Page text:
'Shock' As Global Arms Manufacturer Jockeys to Get Piece of UK's Privatized Health System

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'Shock' As Global Arms Manufacturer Jockeys to Get Piece of UK's Privatized Health System

As British government privatizes the National Health Service, Lockheed Martin is among several companies showing interest in a deal

PAC-3 missiles produced by Lockheed Martin. (Photo: Lockheed Martin)

PAC-3 missiles produced by Lockheed Martin. (Photo: Lockheed Martin)

As one of the largest arms manufacturers in the world, Lockheed Martin has made billions off wars waged by governments from the United States to Colombia. Now the company appears to be maneuvering to profit from the British public's need for health care as the English government moves to privatize and outsource what's left of its National Health Service.

At stake is a lucrative NHS England contract to operate support services—from maintaining medical records to administering prescription payments—for primary care providers. The deal has a value of £1 billion (more than US$1.5 billion) over the course of ten years, making it NHS England's sweetest yet, Health Service Journal reports.

NHS England, which is one of four publicly-funded health systems that together comprise the National Health Service of the United Kingdom, moved to outsource the services last year. The move is part of the rapid privatization of the country's health system, which was accelerated by legislation passed in 2012.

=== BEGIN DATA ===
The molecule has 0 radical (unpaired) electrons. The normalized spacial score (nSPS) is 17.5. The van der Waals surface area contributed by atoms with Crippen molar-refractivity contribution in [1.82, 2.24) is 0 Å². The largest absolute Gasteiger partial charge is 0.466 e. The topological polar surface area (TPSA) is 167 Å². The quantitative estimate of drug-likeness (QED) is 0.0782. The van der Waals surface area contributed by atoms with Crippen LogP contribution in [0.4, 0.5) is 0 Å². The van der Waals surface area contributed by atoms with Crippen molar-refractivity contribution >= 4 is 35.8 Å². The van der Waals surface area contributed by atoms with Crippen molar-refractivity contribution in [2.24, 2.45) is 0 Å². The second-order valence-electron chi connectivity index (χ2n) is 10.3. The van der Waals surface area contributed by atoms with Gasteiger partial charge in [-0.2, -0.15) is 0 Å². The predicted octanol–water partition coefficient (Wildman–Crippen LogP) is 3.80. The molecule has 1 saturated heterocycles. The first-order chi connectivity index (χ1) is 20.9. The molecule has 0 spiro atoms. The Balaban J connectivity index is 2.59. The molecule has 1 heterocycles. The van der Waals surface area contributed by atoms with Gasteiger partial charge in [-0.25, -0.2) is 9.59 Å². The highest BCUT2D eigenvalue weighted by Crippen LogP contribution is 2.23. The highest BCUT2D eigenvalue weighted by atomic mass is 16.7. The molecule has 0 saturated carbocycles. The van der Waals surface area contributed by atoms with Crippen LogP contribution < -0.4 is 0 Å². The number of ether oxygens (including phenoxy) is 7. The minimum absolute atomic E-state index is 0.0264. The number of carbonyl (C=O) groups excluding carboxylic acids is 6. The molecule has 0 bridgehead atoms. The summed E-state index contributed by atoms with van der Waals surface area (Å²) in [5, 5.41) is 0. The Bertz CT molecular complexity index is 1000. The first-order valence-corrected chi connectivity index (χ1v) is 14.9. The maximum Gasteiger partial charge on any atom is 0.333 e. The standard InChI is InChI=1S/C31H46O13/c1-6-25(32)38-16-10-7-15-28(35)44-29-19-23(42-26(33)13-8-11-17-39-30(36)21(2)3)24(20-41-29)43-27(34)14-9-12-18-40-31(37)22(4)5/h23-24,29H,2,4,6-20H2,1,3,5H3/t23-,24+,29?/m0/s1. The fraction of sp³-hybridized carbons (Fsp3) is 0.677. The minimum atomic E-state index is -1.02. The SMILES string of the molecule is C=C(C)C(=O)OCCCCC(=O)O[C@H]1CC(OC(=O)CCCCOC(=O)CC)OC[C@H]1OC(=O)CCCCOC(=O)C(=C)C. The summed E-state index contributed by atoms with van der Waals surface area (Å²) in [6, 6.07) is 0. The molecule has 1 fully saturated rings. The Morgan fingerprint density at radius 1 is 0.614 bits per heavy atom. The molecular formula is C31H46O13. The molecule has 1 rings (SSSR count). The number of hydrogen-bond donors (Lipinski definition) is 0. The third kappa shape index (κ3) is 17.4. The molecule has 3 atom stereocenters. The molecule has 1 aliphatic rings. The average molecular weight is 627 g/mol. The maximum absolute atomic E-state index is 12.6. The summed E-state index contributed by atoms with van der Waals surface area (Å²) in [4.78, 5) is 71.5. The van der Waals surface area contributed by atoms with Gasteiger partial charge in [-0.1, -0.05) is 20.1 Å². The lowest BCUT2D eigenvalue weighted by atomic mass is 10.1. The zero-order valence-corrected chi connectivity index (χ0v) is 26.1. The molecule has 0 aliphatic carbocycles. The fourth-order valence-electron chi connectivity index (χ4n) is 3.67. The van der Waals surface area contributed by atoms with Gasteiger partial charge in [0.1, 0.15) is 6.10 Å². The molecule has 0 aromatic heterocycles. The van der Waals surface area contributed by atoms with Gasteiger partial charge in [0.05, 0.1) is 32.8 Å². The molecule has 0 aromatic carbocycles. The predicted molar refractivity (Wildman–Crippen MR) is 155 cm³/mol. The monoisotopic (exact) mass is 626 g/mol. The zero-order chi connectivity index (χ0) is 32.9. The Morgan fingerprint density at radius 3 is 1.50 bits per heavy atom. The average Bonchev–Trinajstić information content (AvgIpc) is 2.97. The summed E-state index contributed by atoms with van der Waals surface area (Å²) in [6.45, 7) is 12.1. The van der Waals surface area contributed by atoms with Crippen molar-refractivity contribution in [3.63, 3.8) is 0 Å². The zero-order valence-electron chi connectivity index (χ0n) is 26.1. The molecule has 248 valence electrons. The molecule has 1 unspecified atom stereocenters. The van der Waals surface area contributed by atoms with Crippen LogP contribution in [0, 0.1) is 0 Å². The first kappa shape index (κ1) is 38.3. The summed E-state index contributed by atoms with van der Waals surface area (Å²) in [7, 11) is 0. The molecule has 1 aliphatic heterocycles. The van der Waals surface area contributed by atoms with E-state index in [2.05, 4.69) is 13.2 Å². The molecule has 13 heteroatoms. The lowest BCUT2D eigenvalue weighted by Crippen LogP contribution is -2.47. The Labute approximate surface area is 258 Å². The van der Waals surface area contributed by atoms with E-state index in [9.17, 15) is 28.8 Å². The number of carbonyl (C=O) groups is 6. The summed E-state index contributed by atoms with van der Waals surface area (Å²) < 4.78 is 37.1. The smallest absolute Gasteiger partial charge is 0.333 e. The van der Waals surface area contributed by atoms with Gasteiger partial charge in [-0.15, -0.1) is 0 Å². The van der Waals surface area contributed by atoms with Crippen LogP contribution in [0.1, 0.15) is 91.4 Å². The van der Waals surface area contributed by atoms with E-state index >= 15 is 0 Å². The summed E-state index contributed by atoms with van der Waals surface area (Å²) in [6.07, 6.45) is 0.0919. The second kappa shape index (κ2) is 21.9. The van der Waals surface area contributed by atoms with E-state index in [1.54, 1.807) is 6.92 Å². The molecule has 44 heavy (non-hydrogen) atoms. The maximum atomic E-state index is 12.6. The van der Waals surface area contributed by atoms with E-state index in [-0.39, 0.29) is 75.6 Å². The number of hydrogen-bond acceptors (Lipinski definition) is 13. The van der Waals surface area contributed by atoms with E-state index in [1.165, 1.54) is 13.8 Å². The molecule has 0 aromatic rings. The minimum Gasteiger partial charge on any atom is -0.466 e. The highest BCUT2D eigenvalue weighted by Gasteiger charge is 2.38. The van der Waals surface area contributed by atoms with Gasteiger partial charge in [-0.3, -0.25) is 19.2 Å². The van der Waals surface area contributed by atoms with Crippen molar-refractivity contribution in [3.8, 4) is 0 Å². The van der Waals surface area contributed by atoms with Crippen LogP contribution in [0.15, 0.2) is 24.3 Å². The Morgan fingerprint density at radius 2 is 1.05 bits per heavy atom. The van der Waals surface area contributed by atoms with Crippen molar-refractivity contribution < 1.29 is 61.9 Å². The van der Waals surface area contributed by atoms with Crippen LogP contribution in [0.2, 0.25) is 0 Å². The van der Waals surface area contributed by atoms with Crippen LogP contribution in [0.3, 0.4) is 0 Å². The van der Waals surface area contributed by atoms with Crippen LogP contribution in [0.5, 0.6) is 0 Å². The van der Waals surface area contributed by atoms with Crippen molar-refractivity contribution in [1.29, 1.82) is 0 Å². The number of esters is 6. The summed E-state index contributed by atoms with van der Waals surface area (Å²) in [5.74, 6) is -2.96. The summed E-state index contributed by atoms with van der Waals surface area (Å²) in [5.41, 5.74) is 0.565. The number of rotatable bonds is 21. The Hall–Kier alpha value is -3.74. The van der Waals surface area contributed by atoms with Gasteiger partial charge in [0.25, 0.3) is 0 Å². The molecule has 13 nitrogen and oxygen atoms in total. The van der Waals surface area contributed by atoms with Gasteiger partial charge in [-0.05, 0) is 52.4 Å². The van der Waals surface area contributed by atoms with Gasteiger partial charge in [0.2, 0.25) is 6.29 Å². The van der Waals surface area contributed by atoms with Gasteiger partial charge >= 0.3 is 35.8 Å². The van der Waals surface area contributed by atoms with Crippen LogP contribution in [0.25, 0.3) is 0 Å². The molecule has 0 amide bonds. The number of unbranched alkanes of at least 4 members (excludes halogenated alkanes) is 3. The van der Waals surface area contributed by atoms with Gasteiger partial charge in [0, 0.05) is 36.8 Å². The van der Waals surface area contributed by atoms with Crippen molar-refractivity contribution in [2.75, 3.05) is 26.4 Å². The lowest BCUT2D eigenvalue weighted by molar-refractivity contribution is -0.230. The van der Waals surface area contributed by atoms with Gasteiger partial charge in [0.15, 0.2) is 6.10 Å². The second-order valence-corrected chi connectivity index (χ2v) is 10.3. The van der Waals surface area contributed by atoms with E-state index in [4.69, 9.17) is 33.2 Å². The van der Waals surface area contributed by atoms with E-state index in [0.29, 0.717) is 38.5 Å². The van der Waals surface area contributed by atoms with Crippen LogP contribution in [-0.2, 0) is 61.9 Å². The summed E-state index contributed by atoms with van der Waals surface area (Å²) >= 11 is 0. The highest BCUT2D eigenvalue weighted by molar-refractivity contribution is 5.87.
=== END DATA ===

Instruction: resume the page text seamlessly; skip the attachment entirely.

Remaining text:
In recent weeks, NHS England held a meeting with private companies interested in the deal, according to HSJ. While not a single NHS entity attended to bid, Lockheed was one of several multinational companies that showed interest.

London-based Doctor Louise Irvine told The Independent that it is "shocking" that a weapons company could profit from funds "taken from front line care."

Lockheed isn't the only multinational among the potential bidders that makes money from state violence. Private Security Company G4S—which is implicated in torture and unlawful incarceration of Palestinians, as well as human rights abuses in Britain and South Africa—also reportedly participated in the meeting.

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According to NHS England, between three or four bidders will negotiate for the contract, which will be awarded in March.

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